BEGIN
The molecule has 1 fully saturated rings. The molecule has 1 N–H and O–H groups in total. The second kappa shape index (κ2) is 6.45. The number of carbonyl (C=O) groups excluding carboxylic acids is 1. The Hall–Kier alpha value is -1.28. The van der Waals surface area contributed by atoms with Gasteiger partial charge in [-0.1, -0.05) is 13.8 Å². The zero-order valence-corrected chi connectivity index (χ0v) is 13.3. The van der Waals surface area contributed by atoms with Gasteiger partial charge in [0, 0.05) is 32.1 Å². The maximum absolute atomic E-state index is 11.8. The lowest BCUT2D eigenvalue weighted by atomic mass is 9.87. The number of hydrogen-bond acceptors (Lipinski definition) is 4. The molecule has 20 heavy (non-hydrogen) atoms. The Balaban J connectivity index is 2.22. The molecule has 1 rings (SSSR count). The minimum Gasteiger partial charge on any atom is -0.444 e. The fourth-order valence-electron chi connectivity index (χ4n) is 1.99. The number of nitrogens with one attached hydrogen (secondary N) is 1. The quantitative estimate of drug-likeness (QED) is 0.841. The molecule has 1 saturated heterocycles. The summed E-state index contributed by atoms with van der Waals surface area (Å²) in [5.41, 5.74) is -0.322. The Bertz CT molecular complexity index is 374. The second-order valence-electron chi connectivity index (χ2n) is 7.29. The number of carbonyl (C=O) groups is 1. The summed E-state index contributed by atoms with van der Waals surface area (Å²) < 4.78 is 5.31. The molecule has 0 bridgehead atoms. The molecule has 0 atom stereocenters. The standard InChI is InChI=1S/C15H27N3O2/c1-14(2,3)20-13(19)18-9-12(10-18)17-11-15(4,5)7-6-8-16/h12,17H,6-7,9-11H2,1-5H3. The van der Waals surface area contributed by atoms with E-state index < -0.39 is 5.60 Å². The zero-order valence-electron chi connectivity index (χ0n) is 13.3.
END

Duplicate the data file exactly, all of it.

The molecule has 1 fully saturated rings. The molecule has 1 N–H and O–H groups in total. The second kappa shape index (κ2) is 6.45. The number of carbonyl (C=O) groups excluding carboxylic acids is 1. The Hall–Kier alpha value is -1.28. The van der Waals surface area contributed by atoms with Gasteiger partial charge in [-0.1, -0.05) is 13.8 Å². The zero-order valence-corrected chi connectivity index (χ0v) is 13.3. The van der Waals surface area contributed by atoms with Gasteiger partial charge in [0, 0.05) is 32.1 Å². The maximum absolute atomic E-state index is 11.8. The lowest BCUT2D eigenvalue weighted by atomic mass is 9.87. The number of hydrogen-bond acceptors (Lipinski definition) is 4. The molecule has 20 heavy (non-hydrogen) atoms. The Balaban J connectivity index is 2.22. The molecule has 1 rings (SSSR count). The minimum Gasteiger partial charge on any atom is -0.444 e. The fourth-order valence-electron chi connectivity index (χ4n) is 1.99. The number of nitrogens with one attached hydrogen (secondary N) is 1. The quantitative estimate of drug-likeness (QED) is 0.841. The molecule has 1 saturated heterocycles. The summed E-state index contributed by atoms with van der Waals surface area (Å²) in [5.41, 5.74) is -0.322. The Bertz CT molecular complexity index is 374. The second-order valence-electron chi connectivity index (χ2n) is 7.29. The number of carbonyl (C=O) groups is 1. The summed E-state index contributed by atoms with van der Waals surface area (Å²) < 4.78 is 5.31. The molecule has 0 bridgehead atoms. The molecule has 0 atom stereocenters. The standard InChI is InChI=1S/C15H27N3O2/c1-14(2,3)20-13(19)18-9-12(10-18)17-11-15(4,5)7-6-8-16/h12,17H,6-7,9-11H2,1-5H3. The van der Waals surface area contributed by atoms with E-state index < -0.39 is 5.60 Å². The zero-order valence-electron chi connectivity index (χ0n) is 13.3.